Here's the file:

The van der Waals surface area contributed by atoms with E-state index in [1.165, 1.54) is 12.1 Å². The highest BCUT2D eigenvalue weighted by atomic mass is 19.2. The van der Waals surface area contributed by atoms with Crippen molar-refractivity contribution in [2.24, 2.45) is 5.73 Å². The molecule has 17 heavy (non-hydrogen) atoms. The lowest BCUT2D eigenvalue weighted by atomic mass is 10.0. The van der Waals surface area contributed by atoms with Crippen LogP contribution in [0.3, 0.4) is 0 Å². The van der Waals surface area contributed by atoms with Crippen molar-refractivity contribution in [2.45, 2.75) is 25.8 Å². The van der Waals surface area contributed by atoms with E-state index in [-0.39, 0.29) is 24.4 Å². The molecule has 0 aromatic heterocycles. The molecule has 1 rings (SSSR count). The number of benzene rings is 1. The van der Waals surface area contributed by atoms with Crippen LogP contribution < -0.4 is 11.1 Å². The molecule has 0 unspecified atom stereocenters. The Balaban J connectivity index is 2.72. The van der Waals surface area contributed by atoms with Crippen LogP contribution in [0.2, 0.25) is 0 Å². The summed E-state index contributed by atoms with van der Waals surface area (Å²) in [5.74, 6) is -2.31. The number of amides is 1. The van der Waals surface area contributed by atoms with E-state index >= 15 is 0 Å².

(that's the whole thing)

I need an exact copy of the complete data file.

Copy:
The van der Waals surface area contributed by atoms with E-state index in [1.165, 1.54) is 12.1 Å². The highest BCUT2D eigenvalue weighted by atomic mass is 19.2. The van der Waals surface area contributed by atoms with Crippen molar-refractivity contribution in [2.24, 2.45) is 5.73 Å². The molecule has 17 heavy (non-hydrogen) atoms. The lowest BCUT2D eigenvalue weighted by atomic mass is 10.0. The van der Waals surface area contributed by atoms with Crippen LogP contribution in [0.3, 0.4) is 0 Å². The van der Waals surface area contributed by atoms with Crippen molar-refractivity contribution in [2.45, 2.75) is 25.8 Å². The van der Waals surface area contributed by atoms with E-state index in [-0.39, 0.29) is 24.4 Å². The molecule has 0 aromatic heterocycles. The molecule has 1 rings (SSSR count). The number of benzene rings is 1. The van der Waals surface area contributed by atoms with Crippen LogP contribution < -0.4 is 11.1 Å². The molecule has 0 unspecified atom stereocenters. The Balaban J connectivity index is 2.72. The van der Waals surface area contributed by atoms with Crippen LogP contribution in [0.2, 0.25) is 0 Å². The summed E-state index contributed by atoms with van der Waals surface area (Å²) in [5.74, 6) is -2.31. The number of amides is 1. The van der Waals surface area contributed by atoms with E-state index >= 15 is 0 Å².